Located at the highest latitude in Vietnam, Ha Giang is surrounded by Cao Bang on the east, Tuyen Quang on the south, Lao Cai, and Yen Bai on the west. It shares a border with China in the north (274km boundary). à Giang city, the gateway to the province, lies almost 300km from Hanoi.
Ha Giang's complicated topography is divided into 3 areas. The area on the south has rocky mountain, separated rivers. The west area has sloping mountainside, high pass, valleys, and narrow springs. The low land area includes hills, the valley of Lo River, and Ha Giang Town.
Day and night buses run daily or tours can be arranged from Hanoi. Public transport around the province is limited, so either hiring a motorcycle (available in Hà Giang) or doing this trip with a car and driver is much more convenient.
Just a few kilometres from the provincial capital is Thôn Tha, home to a community of warm Tày minority people living as they have for hundreds of years. Trekking opportunities are plentiful with a small number of well-versed guides. The Quản Bạ Pass holds a lookout that lives up to its name: Heaven’s Gate. Quản Bạ is also the gateway to the UNESCO recognised Đồng Văn Karst Plateau Geopark, a landscape characterised by lofty limestone peaks and rock-strewn fields.
High up near the border with China stands a H'Mông King Palace in the village of Sà Phìn. Built-in 1902 during the French occupation, the wood-framed palace is done in the traditional Chinese style and oozes character. Descendents of the king who called this palace home are still living in the area and sometimes give an unofficial tour.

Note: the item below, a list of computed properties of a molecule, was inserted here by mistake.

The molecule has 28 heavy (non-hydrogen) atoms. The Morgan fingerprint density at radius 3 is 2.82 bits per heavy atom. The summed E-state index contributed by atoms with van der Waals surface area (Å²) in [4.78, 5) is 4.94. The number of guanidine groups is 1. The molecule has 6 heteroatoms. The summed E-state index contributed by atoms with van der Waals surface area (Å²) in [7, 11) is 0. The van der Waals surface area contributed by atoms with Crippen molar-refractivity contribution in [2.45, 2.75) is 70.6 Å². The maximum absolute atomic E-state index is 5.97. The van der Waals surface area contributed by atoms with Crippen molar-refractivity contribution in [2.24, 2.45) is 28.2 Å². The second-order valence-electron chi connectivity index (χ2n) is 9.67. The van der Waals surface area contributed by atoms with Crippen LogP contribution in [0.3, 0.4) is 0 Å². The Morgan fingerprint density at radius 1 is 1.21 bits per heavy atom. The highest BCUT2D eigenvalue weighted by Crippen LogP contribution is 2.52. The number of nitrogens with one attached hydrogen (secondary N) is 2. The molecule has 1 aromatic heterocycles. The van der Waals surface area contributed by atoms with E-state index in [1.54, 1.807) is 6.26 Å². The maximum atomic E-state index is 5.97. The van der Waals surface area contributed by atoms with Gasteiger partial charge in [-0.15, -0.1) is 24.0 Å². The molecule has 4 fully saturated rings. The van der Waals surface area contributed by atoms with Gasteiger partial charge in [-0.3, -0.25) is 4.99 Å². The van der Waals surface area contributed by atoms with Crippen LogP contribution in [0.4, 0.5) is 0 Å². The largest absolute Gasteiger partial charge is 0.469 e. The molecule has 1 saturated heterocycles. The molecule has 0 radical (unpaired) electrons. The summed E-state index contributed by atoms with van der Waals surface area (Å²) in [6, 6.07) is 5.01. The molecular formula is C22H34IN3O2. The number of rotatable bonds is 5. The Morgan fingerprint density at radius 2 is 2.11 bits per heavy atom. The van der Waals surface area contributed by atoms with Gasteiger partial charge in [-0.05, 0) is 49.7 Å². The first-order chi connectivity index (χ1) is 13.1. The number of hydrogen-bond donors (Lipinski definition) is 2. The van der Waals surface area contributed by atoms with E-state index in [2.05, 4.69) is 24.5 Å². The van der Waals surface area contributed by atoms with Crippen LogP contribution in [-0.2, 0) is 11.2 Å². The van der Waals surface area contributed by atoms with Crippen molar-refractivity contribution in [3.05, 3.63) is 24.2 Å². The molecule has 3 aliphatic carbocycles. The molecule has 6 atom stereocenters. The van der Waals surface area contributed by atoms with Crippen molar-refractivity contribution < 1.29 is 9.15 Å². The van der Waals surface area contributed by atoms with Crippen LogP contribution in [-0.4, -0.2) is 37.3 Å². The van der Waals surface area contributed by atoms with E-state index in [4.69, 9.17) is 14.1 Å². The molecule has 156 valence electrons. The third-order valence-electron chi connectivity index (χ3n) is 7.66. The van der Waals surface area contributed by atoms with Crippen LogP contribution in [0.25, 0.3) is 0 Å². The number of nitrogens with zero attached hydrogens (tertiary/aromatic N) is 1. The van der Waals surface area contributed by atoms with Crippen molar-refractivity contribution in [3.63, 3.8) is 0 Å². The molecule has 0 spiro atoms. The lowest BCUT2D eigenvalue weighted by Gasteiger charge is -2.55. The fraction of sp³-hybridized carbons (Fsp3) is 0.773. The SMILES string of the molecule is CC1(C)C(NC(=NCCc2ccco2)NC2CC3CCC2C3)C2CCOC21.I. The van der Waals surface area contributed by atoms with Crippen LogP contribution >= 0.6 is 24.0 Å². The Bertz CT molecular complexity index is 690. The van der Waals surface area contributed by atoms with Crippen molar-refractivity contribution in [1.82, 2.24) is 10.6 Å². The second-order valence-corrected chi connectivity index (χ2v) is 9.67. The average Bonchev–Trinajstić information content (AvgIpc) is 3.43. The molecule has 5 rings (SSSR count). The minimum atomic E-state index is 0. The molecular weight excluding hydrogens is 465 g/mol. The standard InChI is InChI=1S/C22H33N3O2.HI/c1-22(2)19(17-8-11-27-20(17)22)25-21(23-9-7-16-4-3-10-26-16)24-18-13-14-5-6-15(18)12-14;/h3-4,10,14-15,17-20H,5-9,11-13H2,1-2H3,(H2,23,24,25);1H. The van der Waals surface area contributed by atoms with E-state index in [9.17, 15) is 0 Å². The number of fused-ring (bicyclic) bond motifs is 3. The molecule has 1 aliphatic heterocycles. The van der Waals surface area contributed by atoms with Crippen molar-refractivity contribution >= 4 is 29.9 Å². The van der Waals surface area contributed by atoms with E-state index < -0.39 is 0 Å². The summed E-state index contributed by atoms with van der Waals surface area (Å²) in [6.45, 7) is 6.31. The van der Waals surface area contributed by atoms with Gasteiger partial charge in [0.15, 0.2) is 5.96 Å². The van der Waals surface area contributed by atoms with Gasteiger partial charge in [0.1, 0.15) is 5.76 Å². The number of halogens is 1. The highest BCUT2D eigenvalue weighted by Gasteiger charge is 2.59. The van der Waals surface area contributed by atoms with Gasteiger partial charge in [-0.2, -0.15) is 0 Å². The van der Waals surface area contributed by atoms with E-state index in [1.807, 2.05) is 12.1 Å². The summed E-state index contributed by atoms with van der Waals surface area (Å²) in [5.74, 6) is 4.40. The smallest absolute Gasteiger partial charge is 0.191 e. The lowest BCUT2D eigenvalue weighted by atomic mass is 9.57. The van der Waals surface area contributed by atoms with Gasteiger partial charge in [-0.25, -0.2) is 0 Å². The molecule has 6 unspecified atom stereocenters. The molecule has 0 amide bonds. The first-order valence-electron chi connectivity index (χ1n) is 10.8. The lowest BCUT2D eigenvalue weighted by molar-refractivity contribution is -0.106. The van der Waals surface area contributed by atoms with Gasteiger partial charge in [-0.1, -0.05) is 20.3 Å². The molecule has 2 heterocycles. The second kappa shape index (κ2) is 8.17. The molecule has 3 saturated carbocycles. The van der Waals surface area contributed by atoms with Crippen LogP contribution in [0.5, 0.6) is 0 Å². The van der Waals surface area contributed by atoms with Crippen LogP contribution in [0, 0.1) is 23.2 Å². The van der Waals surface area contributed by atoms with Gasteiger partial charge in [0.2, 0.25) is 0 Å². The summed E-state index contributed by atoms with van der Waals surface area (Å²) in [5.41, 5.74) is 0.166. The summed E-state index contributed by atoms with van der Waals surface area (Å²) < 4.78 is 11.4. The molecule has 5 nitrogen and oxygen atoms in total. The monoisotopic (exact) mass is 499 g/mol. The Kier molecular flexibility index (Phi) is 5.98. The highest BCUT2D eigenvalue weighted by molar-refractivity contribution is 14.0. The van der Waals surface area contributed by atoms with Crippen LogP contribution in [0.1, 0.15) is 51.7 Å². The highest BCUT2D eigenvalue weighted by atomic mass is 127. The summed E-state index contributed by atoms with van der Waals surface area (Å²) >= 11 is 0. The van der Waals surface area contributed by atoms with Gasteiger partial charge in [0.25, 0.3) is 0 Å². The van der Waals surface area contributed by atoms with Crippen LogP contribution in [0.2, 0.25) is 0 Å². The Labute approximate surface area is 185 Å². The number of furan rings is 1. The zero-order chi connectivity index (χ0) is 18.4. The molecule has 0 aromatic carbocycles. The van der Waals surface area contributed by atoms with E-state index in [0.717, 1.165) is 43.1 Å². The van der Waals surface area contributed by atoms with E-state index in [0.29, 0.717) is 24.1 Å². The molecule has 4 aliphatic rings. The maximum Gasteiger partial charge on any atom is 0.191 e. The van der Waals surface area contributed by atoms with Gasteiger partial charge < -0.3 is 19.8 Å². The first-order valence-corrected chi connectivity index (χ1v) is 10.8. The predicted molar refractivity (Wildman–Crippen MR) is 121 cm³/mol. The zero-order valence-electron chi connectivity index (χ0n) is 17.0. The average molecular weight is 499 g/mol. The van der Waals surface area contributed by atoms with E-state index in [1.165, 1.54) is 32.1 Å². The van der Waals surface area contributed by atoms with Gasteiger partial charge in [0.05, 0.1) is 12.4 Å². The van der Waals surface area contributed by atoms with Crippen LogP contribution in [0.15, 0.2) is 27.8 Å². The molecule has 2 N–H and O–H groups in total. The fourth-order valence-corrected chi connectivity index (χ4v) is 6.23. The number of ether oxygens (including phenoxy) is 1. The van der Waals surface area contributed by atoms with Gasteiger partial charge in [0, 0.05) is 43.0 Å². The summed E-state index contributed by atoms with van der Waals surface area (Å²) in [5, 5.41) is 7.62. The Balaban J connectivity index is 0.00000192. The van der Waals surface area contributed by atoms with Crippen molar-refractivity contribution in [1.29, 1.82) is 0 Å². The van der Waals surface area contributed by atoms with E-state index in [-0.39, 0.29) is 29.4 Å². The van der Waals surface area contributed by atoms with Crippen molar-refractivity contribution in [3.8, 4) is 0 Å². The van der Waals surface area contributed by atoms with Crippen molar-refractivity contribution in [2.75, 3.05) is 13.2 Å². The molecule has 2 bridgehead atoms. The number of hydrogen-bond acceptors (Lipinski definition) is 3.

Make time in your Hà Giang trip to journey north to Lũng Cú, where a gigantic Vietnamese flag blows proudly at the border with China. The best time to arrive is late afternoon as the heat subsides, making the climb of 200 steps a little kinder. The grand mountain view as the sun drops is worth the effort.
The roads that weave paths among this region serve up the ultimate in motorcycle adventure. The drive down into the town of Đồng Văn is impossibly beautiful, and the town holds a small but captivating old quarter with ancient buildings and a market that is a riot of colour every Sunday. The Mã Pí Lèng is the jewel in the crown of Hà Giang’s many stupefyingly stunning stretches of road. The highlight is a lookout point where the road snakes past a deep gorge carved by the Nho Quế River at around 1,500m.
Hà Giang is hugely popular in November because of a festival celebrating the flower bloom that attracts many Vietnamese tourists. September through to November is a good time to visit, and April to June is also pleasant. July and August can be very hot, but navigating a visit is still possible if the midday sun is avoided.